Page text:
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Lemon Juice As Natural Skin Care

Lemon Juice As Natural Skin Care

Lemon Juice As Natural Skin CareIf you look on YouTube, if you look on Google, you'll see hundreds, if not thousands of videos and DIY tips. What we are against that? No. However, in the context of lemon juice, you may want to actually read this post prior to using lemon juice.

Now, in the world of dermatology, we are very slow to actually, I guess, acknowledge and incorporate healthy skincare or basically botanicals in regards to our skincare uses.

So naturopathic skincare. Yes, American dermatologists are I guess, very slow compared to other specialties and other avenues in regards to skin. However, in the past ten to 15 years would be more accepting of using things like, for example, olive oil, argan oil, licorice, bear Berry extract, green tea, and all these are basically effective, but they're also safe in regards to dermatological uses. Lemon juice, on the other hand, is not.

Why Lemon?

And I'll tell you why. Because lemon, first of all, let's talk about why. What's the logic behind using lemon juice on the skin? I understand the logic is because when you actually have lemon juice and squeeze lemon juice out, you can actually use the juice to form part of a skincare regime where it's rich. Well, it's not really rich in vitamin C.

Vitamin C is there? So ascorbic acid is there. However, if you use proper skincare, you're getting at least 100 fold more ascorbic acid than a lemon. Yeah. So the first thing is that I know skincare experts out there, experts use lemon juice for ascorbic acid.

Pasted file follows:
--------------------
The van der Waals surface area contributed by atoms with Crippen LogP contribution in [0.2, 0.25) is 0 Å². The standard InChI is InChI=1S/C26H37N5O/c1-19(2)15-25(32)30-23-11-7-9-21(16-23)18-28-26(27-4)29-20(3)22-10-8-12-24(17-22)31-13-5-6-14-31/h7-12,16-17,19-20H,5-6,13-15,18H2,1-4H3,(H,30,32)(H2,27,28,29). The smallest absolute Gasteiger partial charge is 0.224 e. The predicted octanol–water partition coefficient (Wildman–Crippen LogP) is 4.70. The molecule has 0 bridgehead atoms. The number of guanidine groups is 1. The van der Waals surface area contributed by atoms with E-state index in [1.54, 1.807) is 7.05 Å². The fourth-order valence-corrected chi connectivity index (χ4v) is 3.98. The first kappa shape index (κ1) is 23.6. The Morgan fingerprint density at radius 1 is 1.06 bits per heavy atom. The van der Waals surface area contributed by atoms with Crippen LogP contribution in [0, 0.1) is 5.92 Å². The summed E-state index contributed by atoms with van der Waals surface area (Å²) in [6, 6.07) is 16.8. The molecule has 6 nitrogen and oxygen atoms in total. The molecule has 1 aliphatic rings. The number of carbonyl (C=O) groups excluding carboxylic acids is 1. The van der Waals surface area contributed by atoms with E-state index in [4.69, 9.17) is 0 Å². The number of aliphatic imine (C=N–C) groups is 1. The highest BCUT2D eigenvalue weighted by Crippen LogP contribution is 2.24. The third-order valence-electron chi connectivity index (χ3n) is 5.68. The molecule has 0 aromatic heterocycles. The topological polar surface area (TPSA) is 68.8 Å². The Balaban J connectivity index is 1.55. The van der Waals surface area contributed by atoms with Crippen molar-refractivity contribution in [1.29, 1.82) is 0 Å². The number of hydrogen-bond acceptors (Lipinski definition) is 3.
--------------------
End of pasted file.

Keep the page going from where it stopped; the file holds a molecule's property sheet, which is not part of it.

The second reason is they use lemon juice for citric acid. Citric acid can form part of your Alpha hydroxy acid, which is a form of glycolic acid. Yeah. Now in that context where we're using citric acid as an AHA, it can actually exfoliate your skin and can reduce pigmentation. The concentration, however, is extremely low compared to a pharmaceutical-grade Alpha hydroxy acid. So realistically, you probably need about 200 lemons in order to get that concentration.  

Thirdly, lemons also contain vitamin B, three a nice name ride. And the reason why I guess You work in the context of skin pigmentation is that it's anti-inflammatory and it's a free radical scavenger, which means it reduces the number of free radicals from the sun. Now, all three reasons, I guess, sue that science because it does provide an explanation. However, once again, you're not getting the concentration as you would have in a cosmetical Gray skincare regime.

The problem with lemon juice is that it contains substances called sorrowns. And sorrowns are also found in different types of vegetables and fruits, for example, celery, lime, begot, and various others. Yeah. And the problem with that is that it reacts with UV light to actually cause what's known as a phototoxic reaction. 

The phototoxic reaction means that in the areas which are exposed to light often your face because that's where you're using the lemon juice you get these big, big blisters like huge blisters, and the blisters may last anywhere up to two weeks.

The problem with that is that not only does it leave blisters it can actually leave scarring but almost 100% of the time it can leave what's known as PIH of post-inflammatory hyperpigmentation. In other words darkening of the skin which in some cases well, in most cases takes anywhere between one to two years before it resolves and in some cases, especially if you actually have dark skin here. 

So if your ethnic skin type three and above now it can be long-lasting in other words for life. So that's a very valid reason as to why you should be careful in the concept of lemon juice. 

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